Office of the Governor Rick Perry

Gov. Rick Perry Speaks on Truckers' Day

*Note - Gov. Perry frequently departs from prepared remarks.
Wednesday, March 30, 2005  •  Speech

Thank you, Bill (Webb, president). It’s good to be here this morning with the men and women who keep the wheels of commerce moving, those of you who drive the big rigs on the highways and byways of Texas, our hardworking truckers. Before I go any further, let me just thank the Texas Motor Transportation Association again for throwing the best inaugural party of the year in Washington a few months back. I had such a good time with ZZ Top, Gary P. Nunn and Clay Walker that I hope we do it again. Instead of everybody talking about Black Tie and Boots as the premiere party, they will be taking about the “Big Rig Texas Trucker” Bash!

I am always proud to stand with Texas truckers because I understand the great sacrifices you make, the long hours on the road, the time away from friends and loved ones, all to provide for your families and keep the engine of progress humming for the people of this state. In fact, when it came time to fill the labor slot at the Texas Workforce Commission, I turned to a retired trucker and lifetime teamster by the name of Ronnie Congleton to help look out for the workers of Texas. Truckers are vital to our prosperity. If you think about it, most of those goods that we ship through this hemisphere would never make it unless they were carried at some point on one of your 18-wheelers. And you can take great pride in the fact that Texas has now been ranked the number one business climate in American, a recognition you helped make possible.

You couldn’t have picked a better time to meet with your elected leaders because this legislative session is tremendously important for the trucking industry, our entire economy and every person who is proud to call Texas home. We have some big challenges before us, but the West Texas optimist in me says that we can get the job done if we come together and work in the best interests of our people over the next two months. No issue impacts our future more than education. There are a few key principles that guide me when it comes to education reform. First and foremost, this debate is not only about how much we spend, it’s about how we spend it. The forces of the status quo want billions of new dollars poured into the status quo without any guarantee that our children will learn more. I say we can do better. We can reform education by making excellence the goal of every school. We can change the focus from minimum standards by emphasizing maximum achievement. And we can ensure we get more education for our money, not just more money for education.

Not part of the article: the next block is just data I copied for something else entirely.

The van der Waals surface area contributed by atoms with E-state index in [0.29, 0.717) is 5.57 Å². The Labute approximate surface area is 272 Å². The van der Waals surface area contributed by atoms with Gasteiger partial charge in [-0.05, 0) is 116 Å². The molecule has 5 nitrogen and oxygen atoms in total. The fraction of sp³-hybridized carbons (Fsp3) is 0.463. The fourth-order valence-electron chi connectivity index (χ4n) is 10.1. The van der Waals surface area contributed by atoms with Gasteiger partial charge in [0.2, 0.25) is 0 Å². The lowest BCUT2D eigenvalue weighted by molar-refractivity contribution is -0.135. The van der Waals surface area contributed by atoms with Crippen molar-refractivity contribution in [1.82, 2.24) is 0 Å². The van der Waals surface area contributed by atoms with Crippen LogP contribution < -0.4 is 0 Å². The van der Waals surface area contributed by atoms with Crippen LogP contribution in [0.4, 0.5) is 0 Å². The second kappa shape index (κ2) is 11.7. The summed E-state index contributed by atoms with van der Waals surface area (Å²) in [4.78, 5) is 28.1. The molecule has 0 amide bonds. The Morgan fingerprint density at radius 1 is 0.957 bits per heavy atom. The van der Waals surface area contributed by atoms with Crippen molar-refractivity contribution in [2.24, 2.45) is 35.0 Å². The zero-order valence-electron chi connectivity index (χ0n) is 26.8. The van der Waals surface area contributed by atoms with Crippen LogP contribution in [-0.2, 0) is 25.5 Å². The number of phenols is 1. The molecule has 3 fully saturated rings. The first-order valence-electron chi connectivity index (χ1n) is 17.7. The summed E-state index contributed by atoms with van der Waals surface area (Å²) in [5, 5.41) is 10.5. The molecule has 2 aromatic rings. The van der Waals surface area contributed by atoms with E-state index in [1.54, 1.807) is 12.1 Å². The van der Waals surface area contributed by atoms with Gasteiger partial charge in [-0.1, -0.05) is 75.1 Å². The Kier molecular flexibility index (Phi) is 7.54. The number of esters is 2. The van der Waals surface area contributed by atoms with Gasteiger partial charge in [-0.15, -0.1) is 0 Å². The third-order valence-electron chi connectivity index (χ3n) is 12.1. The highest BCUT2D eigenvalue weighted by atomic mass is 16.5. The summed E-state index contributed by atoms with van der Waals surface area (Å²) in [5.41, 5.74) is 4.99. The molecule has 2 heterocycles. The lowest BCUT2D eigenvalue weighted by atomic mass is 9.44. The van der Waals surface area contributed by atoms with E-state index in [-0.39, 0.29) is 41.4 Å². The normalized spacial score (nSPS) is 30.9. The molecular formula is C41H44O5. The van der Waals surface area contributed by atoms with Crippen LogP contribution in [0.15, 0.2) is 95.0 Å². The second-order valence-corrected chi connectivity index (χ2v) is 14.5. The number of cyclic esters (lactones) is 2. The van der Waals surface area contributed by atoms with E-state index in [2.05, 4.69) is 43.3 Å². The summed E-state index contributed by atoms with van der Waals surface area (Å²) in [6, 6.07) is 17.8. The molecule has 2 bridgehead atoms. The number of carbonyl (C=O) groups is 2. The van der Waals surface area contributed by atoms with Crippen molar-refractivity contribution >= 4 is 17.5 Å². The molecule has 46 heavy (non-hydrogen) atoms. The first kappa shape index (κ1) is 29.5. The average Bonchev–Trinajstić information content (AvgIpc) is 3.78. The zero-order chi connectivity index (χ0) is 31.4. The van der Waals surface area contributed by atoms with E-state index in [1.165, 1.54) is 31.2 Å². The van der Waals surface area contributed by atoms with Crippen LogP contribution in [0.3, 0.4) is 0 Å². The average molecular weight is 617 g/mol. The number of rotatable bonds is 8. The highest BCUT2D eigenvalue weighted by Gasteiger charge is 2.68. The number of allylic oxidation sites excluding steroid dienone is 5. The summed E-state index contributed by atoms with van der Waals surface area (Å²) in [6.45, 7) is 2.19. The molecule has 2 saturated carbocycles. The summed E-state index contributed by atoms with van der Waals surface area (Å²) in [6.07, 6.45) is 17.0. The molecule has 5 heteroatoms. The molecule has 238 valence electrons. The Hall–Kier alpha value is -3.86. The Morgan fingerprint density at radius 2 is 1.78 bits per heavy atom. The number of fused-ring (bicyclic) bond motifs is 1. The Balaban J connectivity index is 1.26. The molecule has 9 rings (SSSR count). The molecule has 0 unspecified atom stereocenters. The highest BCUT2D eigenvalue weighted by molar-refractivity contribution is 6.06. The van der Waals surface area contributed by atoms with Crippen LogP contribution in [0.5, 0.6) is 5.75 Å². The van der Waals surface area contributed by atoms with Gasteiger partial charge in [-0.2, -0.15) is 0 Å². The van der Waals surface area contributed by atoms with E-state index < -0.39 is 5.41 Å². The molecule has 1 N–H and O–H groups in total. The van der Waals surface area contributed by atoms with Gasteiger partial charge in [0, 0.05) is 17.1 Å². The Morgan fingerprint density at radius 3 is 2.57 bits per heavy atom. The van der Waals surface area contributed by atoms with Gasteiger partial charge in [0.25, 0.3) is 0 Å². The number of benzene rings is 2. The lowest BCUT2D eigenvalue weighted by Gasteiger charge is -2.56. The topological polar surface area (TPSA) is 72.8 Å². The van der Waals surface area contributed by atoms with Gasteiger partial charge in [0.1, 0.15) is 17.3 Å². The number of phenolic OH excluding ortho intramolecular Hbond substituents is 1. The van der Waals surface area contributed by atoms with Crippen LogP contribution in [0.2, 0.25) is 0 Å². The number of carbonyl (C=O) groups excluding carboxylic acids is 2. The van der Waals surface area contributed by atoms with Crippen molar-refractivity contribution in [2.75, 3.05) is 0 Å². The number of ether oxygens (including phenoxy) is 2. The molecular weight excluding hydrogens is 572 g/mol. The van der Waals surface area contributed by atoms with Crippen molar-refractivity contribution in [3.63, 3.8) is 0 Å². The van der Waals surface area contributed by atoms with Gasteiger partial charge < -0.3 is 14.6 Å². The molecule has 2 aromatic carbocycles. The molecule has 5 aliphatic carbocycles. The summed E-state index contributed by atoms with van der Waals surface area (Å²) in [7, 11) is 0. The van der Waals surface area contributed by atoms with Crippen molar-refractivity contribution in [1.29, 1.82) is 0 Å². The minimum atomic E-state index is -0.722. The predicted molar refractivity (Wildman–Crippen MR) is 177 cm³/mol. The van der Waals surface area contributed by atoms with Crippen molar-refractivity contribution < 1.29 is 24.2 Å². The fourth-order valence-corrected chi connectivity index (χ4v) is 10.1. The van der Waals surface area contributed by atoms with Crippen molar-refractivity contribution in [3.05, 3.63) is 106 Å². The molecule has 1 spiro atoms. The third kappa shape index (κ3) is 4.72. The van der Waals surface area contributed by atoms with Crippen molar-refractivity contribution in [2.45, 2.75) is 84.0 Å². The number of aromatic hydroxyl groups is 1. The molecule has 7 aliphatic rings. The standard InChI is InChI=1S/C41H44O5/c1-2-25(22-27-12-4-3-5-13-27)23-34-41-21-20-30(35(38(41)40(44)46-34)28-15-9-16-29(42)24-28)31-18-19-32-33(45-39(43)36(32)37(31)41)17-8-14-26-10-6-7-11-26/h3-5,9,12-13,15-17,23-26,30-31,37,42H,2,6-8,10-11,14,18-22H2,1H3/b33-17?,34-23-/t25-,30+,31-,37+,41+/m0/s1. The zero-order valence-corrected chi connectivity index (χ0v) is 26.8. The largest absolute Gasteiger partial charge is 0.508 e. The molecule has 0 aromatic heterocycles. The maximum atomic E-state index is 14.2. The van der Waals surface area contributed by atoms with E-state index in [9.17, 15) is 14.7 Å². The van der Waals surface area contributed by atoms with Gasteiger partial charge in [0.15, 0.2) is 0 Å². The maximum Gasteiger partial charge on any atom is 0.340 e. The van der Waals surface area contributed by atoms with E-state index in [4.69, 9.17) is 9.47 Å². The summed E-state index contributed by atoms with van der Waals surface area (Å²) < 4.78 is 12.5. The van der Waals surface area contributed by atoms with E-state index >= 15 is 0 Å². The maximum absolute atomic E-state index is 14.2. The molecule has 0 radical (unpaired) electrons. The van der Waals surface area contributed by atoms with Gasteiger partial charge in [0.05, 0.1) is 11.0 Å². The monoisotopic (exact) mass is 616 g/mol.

Second, I believe that Texans deserve a real property tax cut that stands the test of time. You can’t give Texans real property tax relief without giving them real appraisal relief. It’s not a tax cut if your rate goes down but your total bill goes up. I join this organization in calling for an end to taxation by valuation and a cap on appraisal increases. And to make sure a tax cut stays a tax cut, we should also dedicate a portion of future budget surpluses to local property tax relief. Third, as we look for funding sources to offset a significant reduction in property taxes, we must protect the engine of growth in Texas, job creation. Jobs are the best long-term source of revenue for priorities like education, healthcare and transportation. And we have come too far in building the best business climate in America to retreat on the principles that got us here. Think about what we’ve accomplished in the past few years: 162,000 net new jobs since September of 2003, more job creation announcements than any other state in 2004, and a state budget that is back in black just two years after facing a record $10 billion shortfall. My friends, these things did not happen by accident. They happened because we have pursued a path of fiscal responsibility, kept taxes low, reined in lawsuit abuse, and made unprecedented investments in job creation.